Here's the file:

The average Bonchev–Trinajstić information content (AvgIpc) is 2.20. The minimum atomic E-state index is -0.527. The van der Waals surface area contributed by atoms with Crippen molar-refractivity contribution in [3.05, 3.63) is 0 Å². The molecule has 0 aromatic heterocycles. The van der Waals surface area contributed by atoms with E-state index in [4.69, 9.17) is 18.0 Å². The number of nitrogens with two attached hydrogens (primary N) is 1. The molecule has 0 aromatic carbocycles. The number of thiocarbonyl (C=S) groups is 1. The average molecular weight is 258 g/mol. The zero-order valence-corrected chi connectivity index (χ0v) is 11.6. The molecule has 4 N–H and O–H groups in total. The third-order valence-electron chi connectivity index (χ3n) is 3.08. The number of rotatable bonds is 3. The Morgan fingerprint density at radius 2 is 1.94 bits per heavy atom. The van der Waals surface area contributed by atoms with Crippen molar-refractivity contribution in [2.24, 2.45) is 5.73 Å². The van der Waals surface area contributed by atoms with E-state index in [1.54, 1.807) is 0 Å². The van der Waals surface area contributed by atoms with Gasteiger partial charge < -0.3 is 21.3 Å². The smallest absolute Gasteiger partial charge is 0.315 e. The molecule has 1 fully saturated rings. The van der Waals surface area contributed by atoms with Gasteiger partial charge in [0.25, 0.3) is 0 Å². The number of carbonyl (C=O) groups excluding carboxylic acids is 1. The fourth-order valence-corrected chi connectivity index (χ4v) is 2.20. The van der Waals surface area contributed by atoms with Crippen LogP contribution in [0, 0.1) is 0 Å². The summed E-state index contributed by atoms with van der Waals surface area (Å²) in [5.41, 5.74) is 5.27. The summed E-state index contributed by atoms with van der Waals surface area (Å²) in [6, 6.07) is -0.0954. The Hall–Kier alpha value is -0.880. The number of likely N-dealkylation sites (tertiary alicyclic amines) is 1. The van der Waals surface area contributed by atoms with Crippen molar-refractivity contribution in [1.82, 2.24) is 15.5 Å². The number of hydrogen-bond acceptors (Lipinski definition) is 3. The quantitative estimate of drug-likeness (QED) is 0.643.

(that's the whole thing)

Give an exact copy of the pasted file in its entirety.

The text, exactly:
The average Bonchev–Trinajstić information content (AvgIpc) is 2.20. The minimum atomic E-state index is -0.527. The van der Waals surface area contributed by atoms with Crippen molar-refractivity contribution in [3.05, 3.63) is 0 Å². The molecule has 0 aromatic heterocycles. The van der Waals surface area contributed by atoms with E-state index in [4.69, 9.17) is 18.0 Å². The number of nitrogens with two attached hydrogens (primary N) is 1. The molecule has 0 aromatic carbocycles. The number of thiocarbonyl (C=S) groups is 1. The average molecular weight is 258 g/mol. The zero-order valence-corrected chi connectivity index (χ0v) is 11.6. The molecule has 4 N–H and O–H groups in total. The third-order valence-electron chi connectivity index (χ3n) is 3.08. The number of rotatable bonds is 3. The Morgan fingerprint density at radius 2 is 1.94 bits per heavy atom. The van der Waals surface area contributed by atoms with Crippen molar-refractivity contribution in [2.24, 2.45) is 5.73 Å². The van der Waals surface area contributed by atoms with E-state index in [1.54, 1.807) is 0 Å². The van der Waals surface area contributed by atoms with Gasteiger partial charge < -0.3 is 21.3 Å². The smallest absolute Gasteiger partial charge is 0.315 e. The molecule has 1 fully saturated rings. The van der Waals surface area contributed by atoms with Gasteiger partial charge in [0.25, 0.3) is 0 Å². The number of carbonyl (C=O) groups excluding carboxylic acids is 1. The fourth-order valence-corrected chi connectivity index (χ4v) is 2.20. The van der Waals surface area contributed by atoms with Crippen LogP contribution in [0, 0.1) is 0 Å². The summed E-state index contributed by atoms with van der Waals surface area (Å²) in [5.41, 5.74) is 5.27. The summed E-state index contributed by atoms with van der Waals surface area (Å²) in [6, 6.07) is -0.0954. The Hall–Kier alpha value is -0.880. The number of likely N-dealkylation sites (tertiary alicyclic amines) is 1. The van der Waals surface area contributed by atoms with Crippen molar-refractivity contribution in [1.82, 2.24) is 15.5 Å². The number of hydrogen-bond acceptors (Lipinski definition) is 3. The quantitative estimate of drug-likeness (QED) is 0.643.